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BCS says NHS must press on with failing £11bn IT programme

BCS says NHS must press on with failing £11bn IT programme

Electronic records are essential says IT professionals' body

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The BCS: Chartered Institute for IT has come out in support of key parts of the troubled £11.4 billion NHS National Programme for IT, saying that in spite of its failures there was good technology to be built upon.

The comments come a week after the prime minister said he may consider cancelling lead supplier CSC's contract. This week, the National Audit Office warned that such cancellations can be complex.

Today, in a reference to the top-down model of the national programme, the BCS said a “flawed vision” should no longer be pursued. But it said the successful rollout of the NHS data spine and N3 broadband network needed to be built upon, and hospitals needed to promise they would use the programme's central element - electronic patient records.

Ewan Davis, treasurer at BCS Health, said that “while we recognise that for example, the delivery of applications into acute hospitals has proved problematic and painful, there have also been a number of successes.... The key now is to concentrate on the future - the National Programme must now position itself as a platform on which to build innovation”.

The NHS needed to “take rapid steps to reintroduce competition among suppliers”, Davis said. This was vital in meeting the challenges of the government's proposed changes in the health service.

Davis said that the forthcoming NHS Information Strategy should state “that all organisations providing care ... should be given notice that they will be expected to be using an electronic patient record in a meaningful way within five years”. This was because the records, which have proved controversial, were “central to safe patient care”.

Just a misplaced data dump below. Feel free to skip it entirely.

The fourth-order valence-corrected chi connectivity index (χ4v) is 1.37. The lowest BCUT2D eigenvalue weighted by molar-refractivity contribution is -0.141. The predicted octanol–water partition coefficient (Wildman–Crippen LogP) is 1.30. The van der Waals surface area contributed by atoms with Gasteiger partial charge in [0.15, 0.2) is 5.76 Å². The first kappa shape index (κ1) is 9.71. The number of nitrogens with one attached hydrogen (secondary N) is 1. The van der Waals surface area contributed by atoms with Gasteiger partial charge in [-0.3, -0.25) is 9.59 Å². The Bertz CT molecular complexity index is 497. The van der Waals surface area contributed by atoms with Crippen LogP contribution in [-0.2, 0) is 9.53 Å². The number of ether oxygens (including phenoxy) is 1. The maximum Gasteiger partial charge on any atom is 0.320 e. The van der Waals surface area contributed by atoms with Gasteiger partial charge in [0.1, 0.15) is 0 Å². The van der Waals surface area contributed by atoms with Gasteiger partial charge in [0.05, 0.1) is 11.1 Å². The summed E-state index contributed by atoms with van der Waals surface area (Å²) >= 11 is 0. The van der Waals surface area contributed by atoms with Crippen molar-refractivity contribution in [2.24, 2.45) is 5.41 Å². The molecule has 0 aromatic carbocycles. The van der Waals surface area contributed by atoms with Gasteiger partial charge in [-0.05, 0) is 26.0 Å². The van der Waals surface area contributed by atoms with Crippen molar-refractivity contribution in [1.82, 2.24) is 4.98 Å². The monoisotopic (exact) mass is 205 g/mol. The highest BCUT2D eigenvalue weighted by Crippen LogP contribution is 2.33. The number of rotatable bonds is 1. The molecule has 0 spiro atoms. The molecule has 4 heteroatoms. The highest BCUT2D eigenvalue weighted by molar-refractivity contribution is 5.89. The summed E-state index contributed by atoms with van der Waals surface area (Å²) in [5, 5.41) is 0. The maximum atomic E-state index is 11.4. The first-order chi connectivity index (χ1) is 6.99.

It was key, he said, that NHS data was “opened to scrutiny” in order to improve quality.

“We have to get the most out of money already spent in the National Programme for IT and ensure that future expenditure is focused on those things that take us forward on this journey,” he concluded.

This week the National Audit Office said the programme would not deliver value for money. The comments came after the prime minister threatened to prevent the continuation of a contract with lead supplier CSC.

But National Audit Office director Mark Davies said the fact the government is still locked in a legal dispute with Fujitsu, two years after the supplier was removed from its £1.1 billion contract with the NHS, demonstrated the complexity and risks of terminating National Programme deals.

Davies was responding to questions about whether the remaining suppliers on the troubled programme should see their contracts cancelled. It was outside the remit of the NAO to comment directly on this, he said, but the problems between the government and Fujitsu raised questions over the ability of the NHS to end programme work.

“You have to look at the fact the NHS and Fujitsu are still in discussions two years later, and it's still unresolved,” he said.

The Public Accounts Committee went a step further, saying it would demand answers from health IT executives on whether the programme should be cancelled altogether. The committee meets on Monday to grill the NHS chief executive and suppliers.

CSC has said it believes its contracts will stand after the governmental reviews, but the prime minister has left all options open. With regards to the Fujitsu dispute, neither the Department of Health nor the supplier has commented.

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